A Dialogue About Dialogue and Film!

Posted by Ramzi Abed - in Uncategorized - Comments Off

A View From Behind the Meter

“Frankly, my dear, I don’t give a damn!” is a line that almost everyone who has gone to the movies during their lifetime knows which movie it came from. Clark Gable as Rhett Butler in Gone with the Wind is one of the most recognizable characters in the one hundred or so year’s film has been in our experience. I grew up with film. When I was a young boy in Brooklyn New York during the war years of the forties my mother took me and my sister to the movies regularly. I saw Fantasia, Gone with the Wind, White Heat, The Treasure of Sierra Madre, It’s A Wonderful Life, and many others holding my mother’s hand both in and out of the theaters of Manhattan. She took us to see Abbott and Costello Meet the Wolfman during this time and both my sister and I spent a great deal of time with our butts in the air because we were afraid to look at the screen. We buried our faces into the seat to try and avoid the scary moments. I was thrilled with each visit and my infatuation for the silver screen grew yearly but it dates to those war years both before and after 1946. I was hooked and I spent every Saturday during my preteen years at the movies. For twenty-five cents I could see a double feature, fifteen cartoons an adventure serial and, if I was lucky enough to be a possessor of the correct color advertisement given out the week before, a large popcorn with butter.

For years I watched B movies by the droves and never saw them as “B-movies” with the connotation of B meaning bad. They were just movies and my appetite was almost insatiable. It is truly amazing how much of our common vernacular comes from the movies. “When I’m good I’m very good but when I’m bad I’m better” I’ve heard at least a hundred times and most who utter those words have no idea that they come from the Mae West movie “I’m No Angel.” The Wizard of Oz has some of the most oft quoted lines. Who doesn’t use “Toto were not in Kansas anymore” or “I’m melting…” and of course the big one “There’s no place like home…” Generally the movies have given us moral structure pitting good against evil and clearly outlining what is considered evil. A consideration for others is always considered a good trait and the absence of that trait a definite path to self destruction.
Even in the movies of today such iconic lines as Clint Eastwood’s “Make my day…” or Star War’s line “May the Force be with you…” are repeated over and over in our everyday conversation. We use the words and the sentiment of these movie lines often unaware of the origin. I sometimes wonder how movies have shaped our society without our awareness. While I was in college I read “From Caligari to Hitler” which outlined the influence of movies on the German people and how the Nazi’s under Goebbels as Propaganda Minister used that influence to promote the rise of Hitler. The Nazi’s took over the film industry and made obvious pro Nazi movies and newsreels without the consideration of truth or facts. The newsreels were on every screen in Germany every Friday and they influenced the German public to believe ideas and values in a very unreal rendition of what for them was all the news they got. Leni Riefenstahl made “Triumph of the Will” in the late thirties and it canonized Hitler as the gift of God to the German people. Just as we were looking at “…mirror, mirror on the wall…” the German people were raising their hands and chanting “Mien Fuehrer.” The movies have been a part of the world’s social conscious and used by people for both good and evil purposes. It is highly influential and as one can see every election cycle a tool in the hands of a good marketing team to change your mind at least temporarily if not forever.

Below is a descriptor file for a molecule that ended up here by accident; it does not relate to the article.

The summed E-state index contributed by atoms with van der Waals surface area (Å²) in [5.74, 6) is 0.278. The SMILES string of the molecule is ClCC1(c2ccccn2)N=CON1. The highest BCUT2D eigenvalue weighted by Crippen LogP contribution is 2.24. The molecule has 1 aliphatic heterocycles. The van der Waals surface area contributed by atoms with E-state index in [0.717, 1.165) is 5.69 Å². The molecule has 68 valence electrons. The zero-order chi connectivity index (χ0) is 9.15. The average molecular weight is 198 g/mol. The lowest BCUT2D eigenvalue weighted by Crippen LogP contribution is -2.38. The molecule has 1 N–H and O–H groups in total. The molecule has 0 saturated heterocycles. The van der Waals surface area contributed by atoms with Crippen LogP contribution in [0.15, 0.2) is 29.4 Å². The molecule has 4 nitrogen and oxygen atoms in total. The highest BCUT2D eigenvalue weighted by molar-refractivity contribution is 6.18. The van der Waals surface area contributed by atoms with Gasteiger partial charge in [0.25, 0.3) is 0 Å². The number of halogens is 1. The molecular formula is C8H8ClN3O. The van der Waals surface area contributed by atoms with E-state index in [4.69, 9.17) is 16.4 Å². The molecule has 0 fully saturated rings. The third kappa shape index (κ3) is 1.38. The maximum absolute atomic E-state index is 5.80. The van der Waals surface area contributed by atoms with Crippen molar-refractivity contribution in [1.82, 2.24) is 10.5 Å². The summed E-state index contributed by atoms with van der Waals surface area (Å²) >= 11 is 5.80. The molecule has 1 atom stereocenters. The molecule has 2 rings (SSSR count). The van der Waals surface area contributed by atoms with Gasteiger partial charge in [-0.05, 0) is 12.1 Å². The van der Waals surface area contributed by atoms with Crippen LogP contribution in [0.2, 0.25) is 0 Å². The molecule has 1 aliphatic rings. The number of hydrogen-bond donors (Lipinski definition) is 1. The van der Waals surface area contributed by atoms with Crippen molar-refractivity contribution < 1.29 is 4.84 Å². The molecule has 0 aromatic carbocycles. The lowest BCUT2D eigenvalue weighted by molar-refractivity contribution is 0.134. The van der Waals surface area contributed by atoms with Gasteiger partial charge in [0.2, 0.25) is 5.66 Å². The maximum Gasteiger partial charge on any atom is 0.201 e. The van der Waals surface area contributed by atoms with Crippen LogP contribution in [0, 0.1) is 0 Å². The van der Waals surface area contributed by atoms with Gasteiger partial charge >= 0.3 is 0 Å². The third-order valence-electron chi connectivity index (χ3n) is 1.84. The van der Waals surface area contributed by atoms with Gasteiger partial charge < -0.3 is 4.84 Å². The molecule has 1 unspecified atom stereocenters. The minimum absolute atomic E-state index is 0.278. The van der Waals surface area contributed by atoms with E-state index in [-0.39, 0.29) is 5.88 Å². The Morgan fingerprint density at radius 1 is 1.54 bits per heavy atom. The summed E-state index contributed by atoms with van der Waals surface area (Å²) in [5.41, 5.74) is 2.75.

The last line in “King Kong” spoken by the film director character, Carl Denham, when asked whether the airplanes killed the beast, has always stayed with me…”…no it wasn’t the airplanes…it was beauty that killed the beast.” Our love of beauty draws us over and over to the movies. We wish to be scared, teased, titillated, thrilled, romanced, but most of all we wish to see something beautiful that makes us forget the daily beasts in our lives and hopefully not be killed in the process. The process of living in somebody else’s shoes for two hours and forgetting mine is why I keep coming back to the movies, which is probably why you do as well. I’ll see you in the movies!

-Michael Rogers, Lighting Consultant & Educational Outreach

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